Beyonce’s Grammy Performance and the Pagan parallels . . .

The Grammy’s is an event that my interest has wavered in during my lifetime. I consider myself a fairly studied music critic hobbyist open to ranging musical styles and tastes, but I’ve never felt that staying up-to-date on the albums and artists jockeying for the year’s golden gramophone was a redeeming endeavor.

I put aside my issues with the award itself and tuned in for the entirety of last night’s TV broadcast. The ceremony offered several surprises; most notably for me, Chicago’s own Chance the Rapper receiving resounding acclaim though having never released an album: a true 21st century phenomenon, and one that surely left a nominee in his class for best album festering. Bruno Mars also clearly solidified himself as a network television dream figure. The way he effortlessly moves through the choreography with his catchy new track to shredding the guitar like the late Minneapolis legend cannot be matched by any living musical talent. Bruno’s set had outdone Morris Day and the Time’s act before his strum of his iconic pearly white guitar. We will most assuredly be seeing him at every major event as long as he wishes to dazzle the TV audience with that captivating smile.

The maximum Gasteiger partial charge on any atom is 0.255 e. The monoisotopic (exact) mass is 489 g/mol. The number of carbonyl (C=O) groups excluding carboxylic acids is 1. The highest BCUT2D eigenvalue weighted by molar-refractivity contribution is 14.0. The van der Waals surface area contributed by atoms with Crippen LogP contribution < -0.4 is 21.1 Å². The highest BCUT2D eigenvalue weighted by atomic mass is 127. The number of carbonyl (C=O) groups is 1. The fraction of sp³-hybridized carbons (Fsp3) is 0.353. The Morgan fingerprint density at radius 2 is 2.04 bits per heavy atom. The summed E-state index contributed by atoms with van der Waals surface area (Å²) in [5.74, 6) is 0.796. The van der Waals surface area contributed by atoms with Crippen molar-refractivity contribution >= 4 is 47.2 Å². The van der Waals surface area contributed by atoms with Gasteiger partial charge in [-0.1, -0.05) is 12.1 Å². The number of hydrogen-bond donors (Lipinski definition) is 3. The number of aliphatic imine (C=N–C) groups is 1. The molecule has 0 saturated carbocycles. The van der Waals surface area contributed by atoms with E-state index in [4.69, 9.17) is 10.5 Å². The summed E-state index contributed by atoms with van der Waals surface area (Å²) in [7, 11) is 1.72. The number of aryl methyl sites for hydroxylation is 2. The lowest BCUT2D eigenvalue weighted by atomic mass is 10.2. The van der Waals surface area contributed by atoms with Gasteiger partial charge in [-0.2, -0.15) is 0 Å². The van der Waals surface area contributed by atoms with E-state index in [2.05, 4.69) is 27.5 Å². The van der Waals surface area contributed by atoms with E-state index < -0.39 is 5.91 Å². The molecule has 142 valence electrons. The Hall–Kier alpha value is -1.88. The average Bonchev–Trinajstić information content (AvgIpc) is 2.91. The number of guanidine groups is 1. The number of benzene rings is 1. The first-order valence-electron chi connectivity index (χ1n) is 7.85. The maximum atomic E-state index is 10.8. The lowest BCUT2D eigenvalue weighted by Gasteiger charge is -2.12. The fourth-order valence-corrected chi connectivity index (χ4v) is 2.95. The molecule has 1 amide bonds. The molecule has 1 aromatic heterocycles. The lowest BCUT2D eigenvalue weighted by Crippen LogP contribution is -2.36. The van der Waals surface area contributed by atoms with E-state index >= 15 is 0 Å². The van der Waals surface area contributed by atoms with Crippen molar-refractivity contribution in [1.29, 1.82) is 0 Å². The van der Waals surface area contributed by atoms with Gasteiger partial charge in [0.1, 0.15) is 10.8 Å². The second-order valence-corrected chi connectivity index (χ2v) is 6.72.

Now to the most interesting part of the evening’s show: Queen Bey. I admit, at the writing of this piece, I’m still sorting through her performance in my own mind. It was surely one of the more engaging pieces that I’ve seen in quite some time. The feeling was reminiscent of Madonna’s music videos from 80’s and 90’s, but there was something different in the first moments of the act that struck me. It was the feeling that I was watching the creation of a feminist idol in a more deliberate manner than I’ve witnessed in my lifetime. It was as if the person choreographing that set had begun with the imagery immediately after finishing Tom Robbins’ Skinny Legs and All.

I don’t plan on broaching this topic in this article alone, so please stay tuned as I dive into the performance in the coming days, and, most interestingly I believe, whether the set of Bey’s own design and the intentions behind it. (To be continued.)

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